Using the approaches briefly outlined above, Dyson (2009) analysed daily rainfall for Gauteng from 1977-2009 in order to improve understanding of heavy rainfall characteristics for forecasting. The focus of the study was specifically on heavy rainfall statistics and not on causative weather systems for the benefit of climate forecasters. The results of Dyson's study show that in Gauteng January is the month with the highest average rainfall. It is also the month with the highest number of days where heavy and very heavy rain falls. A trend analysis was conducted on seasonal rainfall from 1977-2009. However, no statistically significant trend was found for either the early or late rainfall seasons (Dyson, 2009). There is evidence that if very heavy rainfall is measured at a single station, it is more likely to be an isolated downpour rather than a widespread heavy rainfall event (Dyson, 2009).

A second study that was conducted on daily rainfall in the region was included in the CoJ's Climate Change Adaptation Plan (CCAP). The study investigated rainfall data from the Krugersdorp weather station for 1961-2006. It assessed rainfall trends over the period. There were no observable trends in monthly rainfall, rainfall per rain-day or the number of days with over 10 mm of rainfall. There was, however, a significant decrease in the number of rain days with at least 2 mm of rain. This decrease equates to between half and one less rain day per decade (CoJ, 2009).

Intense, small-scale storms are difficult to predict but often result in flooding, which can have dire consequences for livelihoods and infrastructure of various types and scales. It remains unclear how changes in rainfall patterns will affect runoff and the hydrological cycle as a whole for the region and for more local cases (Christensen et al., 2007; Tadross et al., 2005). If runoff increases in association with changes in rainfall, there will be severe impacts on already vulnerable communities (Mason and Joubert, 1997).

Detecting storm patterns: understanding the risk for Johannesburg

Some assessments of climate change projections suggest that thunderstorms in Gauteng may decrease in frequency and increase in intensity (Engelbrecht et al., 2009). Heavy storms, which occur relatively infrequently, are likely to increase as the average storm intensity increases.

Given some of these assessments, this particular study for Johannesburg found that the total number of storms has decreased over the study period. The number of heavy storms, however, has remained constant through the period. By inference, this means that heavy storms make up a bigger proportion of storms later in the period compared to the earlier years. This is indicated in the average storm rainfall, which shows an increasing trend through the period. These preliminary conclusions are, however, tentative. Similar assessments of drying and drought periods would also be informative but these fall outside the scope of this study. To date, the results of the study show that there is a highly significant decrease in the number of thunderstorms, from 1960-2008, at the OR Tambo Weather Station. There is also a highly significant increase in average rainfall per storm. These observed changes link closely to some preliminary climate change projections (Engelbrecht et al., 2009). Both the number and intensity of storms link to the anticipated change. This study classifies a heavy storm as one with more than 10 mm of rainfall. Heavy storms are expected to increase in frequency; yet there is no evidence, in this study, of a change in heavy storm frequency over the period.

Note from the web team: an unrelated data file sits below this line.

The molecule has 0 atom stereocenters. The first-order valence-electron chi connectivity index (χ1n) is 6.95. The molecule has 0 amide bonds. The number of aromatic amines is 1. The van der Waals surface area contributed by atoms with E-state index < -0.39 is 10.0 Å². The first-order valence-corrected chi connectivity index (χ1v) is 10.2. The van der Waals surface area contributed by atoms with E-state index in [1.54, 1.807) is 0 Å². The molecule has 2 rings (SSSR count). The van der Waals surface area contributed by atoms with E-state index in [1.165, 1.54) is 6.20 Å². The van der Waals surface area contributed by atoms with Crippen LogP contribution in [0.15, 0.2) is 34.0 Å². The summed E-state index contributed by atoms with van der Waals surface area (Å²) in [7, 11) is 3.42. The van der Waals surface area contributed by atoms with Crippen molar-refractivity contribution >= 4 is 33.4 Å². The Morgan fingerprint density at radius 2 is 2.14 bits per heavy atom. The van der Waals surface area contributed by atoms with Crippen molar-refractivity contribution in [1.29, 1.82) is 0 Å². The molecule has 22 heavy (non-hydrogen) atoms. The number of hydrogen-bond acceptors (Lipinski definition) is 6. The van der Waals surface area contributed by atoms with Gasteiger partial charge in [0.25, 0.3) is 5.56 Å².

Given the wider provincial backdrop provided by Dyson's (2009) study, South African Weather Service (SAWS) weather data were examined to find possible patterns at a local scale (e.g. Johannesburg). Data for this study were taken from the OR Tambo Weather Station, for the period 1960-2009. This period was used because it comprises the full set of observation data available. Due to the requirements of the airport there is always a human observer monitoring the weather at the station, so cloud and weather data are available for the entire period. This information is crucial for identifying storms, as thunder-storm occurrence is associated with a combination of specific weather.

The weather and cloud data comprised 3 daily-recorded observations, at 08:00, 14:00 and 20:00. In contrast to these datasets, rainfall data are stored as daily totals. For the purpose of this study, a thunderstorm is identified by the fulfilment of 3 criteria at a specific time on a day, namely cloud type being cumulonimbus, the human observation of a thunderstorm, and the occurrence of rain during that day.